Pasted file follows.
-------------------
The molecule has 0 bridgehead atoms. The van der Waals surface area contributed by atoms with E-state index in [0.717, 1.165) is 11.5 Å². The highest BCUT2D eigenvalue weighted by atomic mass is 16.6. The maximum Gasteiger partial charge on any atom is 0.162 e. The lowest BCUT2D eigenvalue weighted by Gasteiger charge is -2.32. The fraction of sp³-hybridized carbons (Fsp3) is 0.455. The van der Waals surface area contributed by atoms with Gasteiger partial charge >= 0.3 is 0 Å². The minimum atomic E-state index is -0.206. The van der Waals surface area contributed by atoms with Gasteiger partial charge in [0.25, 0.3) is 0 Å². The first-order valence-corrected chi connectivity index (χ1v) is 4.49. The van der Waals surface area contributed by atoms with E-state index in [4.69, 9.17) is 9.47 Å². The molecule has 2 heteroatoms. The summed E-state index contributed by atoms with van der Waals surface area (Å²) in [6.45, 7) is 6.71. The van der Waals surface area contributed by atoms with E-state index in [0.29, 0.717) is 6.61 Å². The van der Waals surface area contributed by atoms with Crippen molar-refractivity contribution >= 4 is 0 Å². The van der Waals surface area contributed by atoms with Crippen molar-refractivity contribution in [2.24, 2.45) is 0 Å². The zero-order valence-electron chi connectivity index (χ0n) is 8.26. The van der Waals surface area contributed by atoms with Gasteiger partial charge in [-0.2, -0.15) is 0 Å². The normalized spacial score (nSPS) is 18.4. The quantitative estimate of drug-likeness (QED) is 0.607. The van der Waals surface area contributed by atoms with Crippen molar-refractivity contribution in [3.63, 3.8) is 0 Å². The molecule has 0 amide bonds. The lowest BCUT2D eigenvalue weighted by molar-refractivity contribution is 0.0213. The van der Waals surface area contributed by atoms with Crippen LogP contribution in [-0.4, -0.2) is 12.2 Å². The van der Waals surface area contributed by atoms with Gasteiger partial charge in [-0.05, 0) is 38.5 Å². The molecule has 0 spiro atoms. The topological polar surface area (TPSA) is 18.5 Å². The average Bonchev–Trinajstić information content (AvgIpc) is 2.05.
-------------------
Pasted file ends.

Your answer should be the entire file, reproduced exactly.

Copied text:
The molecule has 0 bridgehead atoms. The van der Waals surface area contributed by atoms with E-state index in [0.717, 1.165) is 11.5 Å². The highest BCUT2D eigenvalue weighted by atomic mass is 16.6. The maximum Gasteiger partial charge on any atom is 0.162 e. The lowest BCUT2D eigenvalue weighted by Gasteiger charge is -2.32. The fraction of sp³-hybridized carbons (Fsp3) is 0.455. The van der Waals surface area contributed by atoms with Gasteiger partial charge >= 0.3 is 0 Å². The minimum atomic E-state index is -0.206. The van der Waals surface area contributed by atoms with Gasteiger partial charge in [0.25, 0.3) is 0 Å². The first-order valence-corrected chi connectivity index (χ1v) is 4.49. The van der Waals surface area contributed by atoms with E-state index in [4.69, 9.17) is 9.47 Å². The molecule has 2 heteroatoms. The summed E-state index contributed by atoms with van der Waals surface area (Å²) in [6.45, 7) is 6.71. The van der Waals surface area contributed by atoms with E-state index in [0.29, 0.717) is 6.61 Å². The van der Waals surface area contributed by atoms with Crippen molar-refractivity contribution >= 4 is 0 Å². The van der Waals surface area contributed by atoms with Crippen molar-refractivity contribution in [2.24, 2.45) is 0 Å². The zero-order valence-electron chi connectivity index (χ0n) is 8.26. The van der Waals surface area contributed by atoms with Gasteiger partial charge in [-0.2, -0.15) is 0 Å². The normalized spacial score (nSPS) is 18.4. The quantitative estimate of drug-likeness (QED) is 0.607. The van der Waals surface area contributed by atoms with Crippen molar-refractivity contribution in [3.63, 3.8) is 0 Å². The molecule has 0 amide bonds. The lowest BCUT2D eigenvalue weighted by molar-refractivity contribution is 0.0213. The van der Waals surface area contributed by atoms with Crippen LogP contribution in [-0.4, -0.2) is 12.2 Å². The van der Waals surface area contributed by atoms with Gasteiger partial charge in [-0.05, 0) is 38.5 Å². The molecule has 0 spiro atoms. The topological polar surface area (TPSA) is 18.5 Å². The average Bonchev–Trinajstić information content (AvgIpc) is 2.05.